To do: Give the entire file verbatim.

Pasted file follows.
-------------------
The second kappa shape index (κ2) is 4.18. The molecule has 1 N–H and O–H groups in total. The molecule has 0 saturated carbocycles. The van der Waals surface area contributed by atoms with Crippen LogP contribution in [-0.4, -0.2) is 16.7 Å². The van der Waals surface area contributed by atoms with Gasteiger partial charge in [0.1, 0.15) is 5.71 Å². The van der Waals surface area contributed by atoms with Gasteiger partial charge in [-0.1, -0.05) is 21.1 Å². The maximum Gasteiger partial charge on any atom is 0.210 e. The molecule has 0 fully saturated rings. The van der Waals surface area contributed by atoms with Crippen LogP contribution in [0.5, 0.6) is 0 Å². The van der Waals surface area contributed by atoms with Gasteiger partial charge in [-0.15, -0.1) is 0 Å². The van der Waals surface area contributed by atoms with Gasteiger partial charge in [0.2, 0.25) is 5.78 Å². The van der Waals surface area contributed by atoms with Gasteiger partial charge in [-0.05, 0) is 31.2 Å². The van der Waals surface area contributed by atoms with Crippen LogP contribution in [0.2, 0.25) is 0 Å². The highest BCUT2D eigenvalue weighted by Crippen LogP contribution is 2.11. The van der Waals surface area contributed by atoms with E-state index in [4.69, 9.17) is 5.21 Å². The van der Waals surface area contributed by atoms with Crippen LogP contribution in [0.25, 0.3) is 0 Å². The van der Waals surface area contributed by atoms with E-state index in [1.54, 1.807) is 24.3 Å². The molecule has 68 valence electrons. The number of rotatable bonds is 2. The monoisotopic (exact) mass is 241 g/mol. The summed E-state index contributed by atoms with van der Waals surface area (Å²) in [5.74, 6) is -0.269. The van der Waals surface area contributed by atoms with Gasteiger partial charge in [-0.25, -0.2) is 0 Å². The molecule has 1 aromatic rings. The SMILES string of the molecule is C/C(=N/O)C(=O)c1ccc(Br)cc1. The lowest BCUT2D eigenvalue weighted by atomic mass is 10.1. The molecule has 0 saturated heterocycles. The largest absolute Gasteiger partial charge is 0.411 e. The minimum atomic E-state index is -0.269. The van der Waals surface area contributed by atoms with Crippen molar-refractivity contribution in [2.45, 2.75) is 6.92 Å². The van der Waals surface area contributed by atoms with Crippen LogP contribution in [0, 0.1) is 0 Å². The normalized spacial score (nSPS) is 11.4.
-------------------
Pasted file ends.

The second kappa shape index (κ2) is 4.18. The molecule has 1 N–H and O–H groups in total. The molecule has 0 saturated carbocycles. The van der Waals surface area contributed by atoms with Crippen LogP contribution in [-0.4, -0.2) is 16.7 Å². The van der Waals surface area contributed by atoms with Gasteiger partial charge in [0.1, 0.15) is 5.71 Å². The van der Waals surface area contributed by atoms with Gasteiger partial charge in [-0.1, -0.05) is 21.1 Å². The maximum Gasteiger partial charge on any atom is 0.210 e. The molecule has 0 fully saturated rings. The van der Waals surface area contributed by atoms with Crippen LogP contribution in [0.5, 0.6) is 0 Å². The van der Waals surface area contributed by atoms with Gasteiger partial charge in [-0.15, -0.1) is 0 Å². The van der Waals surface area contributed by atoms with Gasteiger partial charge in [0.2, 0.25) is 5.78 Å². The van der Waals surface area contributed by atoms with Gasteiger partial charge in [-0.05, 0) is 31.2 Å². The van der Waals surface area contributed by atoms with Crippen LogP contribution in [0.2, 0.25) is 0 Å². The highest BCUT2D eigenvalue weighted by Crippen LogP contribution is 2.11. The van der Waals surface area contributed by atoms with E-state index in [4.69, 9.17) is 5.21 Å². The van der Waals surface area contributed by atoms with Crippen LogP contribution in [0.25, 0.3) is 0 Å². The van der Waals surface area contributed by atoms with E-state index in [1.54, 1.807) is 24.3 Å². The molecule has 68 valence electrons. The number of rotatable bonds is 2. The monoisotopic (exact) mass is 241 g/mol. The summed E-state index contributed by atoms with van der Waals surface area (Å²) in [5.74, 6) is -0.269. The van der Waals surface area contributed by atoms with Gasteiger partial charge in [-0.25, -0.2) is 0 Å². The molecule has 1 aromatic rings. The SMILES string of the molecule is C/C(=N/O)C(=O)c1ccc(Br)cc1. The lowest BCUT2D eigenvalue weighted by atomic mass is 10.1. The molecule has 0 saturated heterocycles. The largest absolute Gasteiger partial charge is 0.411 e. The minimum atomic E-state index is -0.269. The van der Waals surface area contributed by atoms with Crippen molar-refractivity contribution in [2.45, 2.75) is 6.92 Å². The van der Waals surface area contributed by atoms with Crippen LogP contribution in [0, 0.1) is 0 Å². The normalized spacial score (nSPS) is 11.4.